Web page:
The Taco Bell on East Colonial had the air of danger
my classmates understood through marijuana smoke
and unsafe sex; if my mother knew I had driven there
instead of after-school knitting club, feeding my girlfriend
a grilled stuft burrito, playing “Cards Against Humanity,”
she would have sold my bribery-car much sooner,
taken my phone and placed it in her top dresser drawer.
Perhaps this understanding made it all the better,
the same way I sought out big windows and engaged audiences–
God bless my daring spirit, may she rest in peace.
To be 17 and hungry enough for the thrill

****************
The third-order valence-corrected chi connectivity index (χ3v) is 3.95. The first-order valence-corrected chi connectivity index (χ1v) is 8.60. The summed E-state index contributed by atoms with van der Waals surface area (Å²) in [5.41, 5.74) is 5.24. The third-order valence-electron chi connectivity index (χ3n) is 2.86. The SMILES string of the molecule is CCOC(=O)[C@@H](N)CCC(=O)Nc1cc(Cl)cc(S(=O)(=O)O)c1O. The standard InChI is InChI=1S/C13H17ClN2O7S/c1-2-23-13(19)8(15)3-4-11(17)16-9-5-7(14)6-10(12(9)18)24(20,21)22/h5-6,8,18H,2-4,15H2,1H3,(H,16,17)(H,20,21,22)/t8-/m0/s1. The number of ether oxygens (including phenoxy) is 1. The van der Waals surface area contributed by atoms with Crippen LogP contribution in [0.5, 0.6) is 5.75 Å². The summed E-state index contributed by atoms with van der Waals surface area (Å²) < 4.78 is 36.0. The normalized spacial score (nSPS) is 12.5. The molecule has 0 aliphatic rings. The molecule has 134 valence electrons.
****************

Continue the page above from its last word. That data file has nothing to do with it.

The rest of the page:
of the short-lived Taco Bell dessert menu–
I ordered one of each, the sugar crash exquisite-
ly illicit enough to placate my self-destruct button
for just a few more years.
Selena Cotte is a writer of all trades living in Chicago and eating an AM Crunchwrap. Her poetry has previously been published in Columbia Poetry Review and The Lab Review; her journalistic work in Electrical Apparatus magazine, where she is managing editor. She is originally from Orlando, where Taco Bell is the closest restaurant to her parents’ home. This location was the first place she was allowed to drive to by herself. As she lives in the Windy City now, she no longer drives at all.